Roadside Attractions

| May 01, 2011

HOW-TO Catch A/C Problems

Cab air conditioner refrigerant is under more than 30 psi even when the system is idle. When it leaks, so does the oil. The fluids remaining in the system absorb water from the humidity in the air, producing corrosive acid. Here are some routine maintenance tips:

1.  To keep compressor shaft seals lubricated even in winter, make sure you turn the A/C system on for a few minutes at least once a month.

The sight glass is located on top of a small black cylinder called the receiver-dryer, which is in the thin piping leading from the bottom of the condenser to the evaporator.

2.  Inspect hoses, connections and other components every month. Any leak produces an oil film, which attracts dirt. It also pays to have the system inspected by a licensed refrigeration mechanic at least once a year.

3.  Check the appearance of the dot on the sight glass. When the system is dry, the dot is blue or aqua and it changes to pink or white when the dryer becomes saturated.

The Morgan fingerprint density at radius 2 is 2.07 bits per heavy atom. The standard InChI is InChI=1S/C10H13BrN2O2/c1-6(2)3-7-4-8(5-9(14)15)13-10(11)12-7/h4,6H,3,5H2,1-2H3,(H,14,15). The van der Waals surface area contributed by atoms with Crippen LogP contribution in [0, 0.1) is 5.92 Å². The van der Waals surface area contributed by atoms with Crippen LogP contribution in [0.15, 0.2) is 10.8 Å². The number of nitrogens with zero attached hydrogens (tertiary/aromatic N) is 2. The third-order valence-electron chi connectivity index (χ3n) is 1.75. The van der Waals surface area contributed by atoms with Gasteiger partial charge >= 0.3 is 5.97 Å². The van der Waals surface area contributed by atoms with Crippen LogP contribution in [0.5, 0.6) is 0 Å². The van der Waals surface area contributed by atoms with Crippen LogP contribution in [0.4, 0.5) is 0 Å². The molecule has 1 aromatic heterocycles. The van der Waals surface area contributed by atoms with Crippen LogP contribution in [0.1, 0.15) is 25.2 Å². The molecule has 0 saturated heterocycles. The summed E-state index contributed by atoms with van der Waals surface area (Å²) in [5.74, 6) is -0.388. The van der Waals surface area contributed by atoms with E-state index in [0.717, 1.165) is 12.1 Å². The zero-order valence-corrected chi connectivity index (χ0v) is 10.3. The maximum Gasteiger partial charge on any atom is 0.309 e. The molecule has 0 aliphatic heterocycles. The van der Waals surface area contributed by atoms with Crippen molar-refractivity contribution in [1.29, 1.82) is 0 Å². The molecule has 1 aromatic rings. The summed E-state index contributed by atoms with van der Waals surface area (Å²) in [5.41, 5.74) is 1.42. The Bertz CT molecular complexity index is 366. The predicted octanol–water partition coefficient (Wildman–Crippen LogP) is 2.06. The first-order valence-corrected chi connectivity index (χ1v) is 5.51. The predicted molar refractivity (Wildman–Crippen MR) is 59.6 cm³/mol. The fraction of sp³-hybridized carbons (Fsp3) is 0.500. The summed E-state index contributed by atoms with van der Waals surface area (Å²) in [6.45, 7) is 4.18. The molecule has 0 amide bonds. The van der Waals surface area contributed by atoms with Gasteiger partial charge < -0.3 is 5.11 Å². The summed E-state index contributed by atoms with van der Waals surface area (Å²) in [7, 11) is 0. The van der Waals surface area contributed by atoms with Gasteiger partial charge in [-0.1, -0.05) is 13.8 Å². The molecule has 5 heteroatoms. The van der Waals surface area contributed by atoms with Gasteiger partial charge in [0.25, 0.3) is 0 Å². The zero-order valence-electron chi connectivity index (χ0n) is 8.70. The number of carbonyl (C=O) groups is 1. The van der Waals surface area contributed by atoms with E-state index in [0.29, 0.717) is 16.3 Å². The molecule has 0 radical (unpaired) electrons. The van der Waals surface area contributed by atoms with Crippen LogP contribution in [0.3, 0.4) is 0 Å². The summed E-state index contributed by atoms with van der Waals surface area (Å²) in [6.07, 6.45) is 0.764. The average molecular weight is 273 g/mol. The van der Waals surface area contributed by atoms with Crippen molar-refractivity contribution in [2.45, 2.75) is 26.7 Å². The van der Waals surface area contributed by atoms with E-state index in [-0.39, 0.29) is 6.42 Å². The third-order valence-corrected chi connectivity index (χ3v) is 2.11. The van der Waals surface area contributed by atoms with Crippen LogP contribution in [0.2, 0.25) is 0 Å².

4.  Inspect compressor mounts and belt-tensioning systems. Belts should have no cracks or glazing. Carefully check condenser mounting bolts and brackets. Vibration is one of the system’s enemies.

5.  The clutch engage should grab in a second or two, with only momentary slippage. Slow or partial clutch engagement may indicate an electrical or mechanical problem that could cause component failures, often non-warrantable.

6.  Recharge yearly, having the system evacuated and the oil inspected for color.

— John Baxter

Vanished into ultrathin air

News outlets in Kuala Lumpur, Malaysia, said 700,000 Sagami Rubber Industries-produced ultrathin condoms were stolen from a cargo container en route to market from the Japanese manufacturer’s Malaysia plant. As reported by Antara News, officials with Sagami say “the prophylactics, which it bills as being 14 percent thinner than conventional ones, are worth $1.5 million at Japanese retail prices.”


The average owner-operator, idling about five hours a day for a year, adds the equivalent of 18,000 miles of wear and tear on the engine, says Argonne National Laboratory. Cutting idling to zero eliminates that wear, extends your oil-drain interval and saves nearly $6,000 in fuel with diesel at $4. If you’re not ready to invest in a cab heater or auxiliary power unit, consider getting a remote starter (about $80) with a temperature sensor that starts the truck at a specified temperature.

This tip comes from the Partners in Business program, which is produced by Overdrive and the owner-operator consultants at ATBS, and is sponsored by Freightliner Trucks. The next live PIB seminar will be 2-4 p.m. Friday, June 10, during the Great West Truck Show in Las Vegas.

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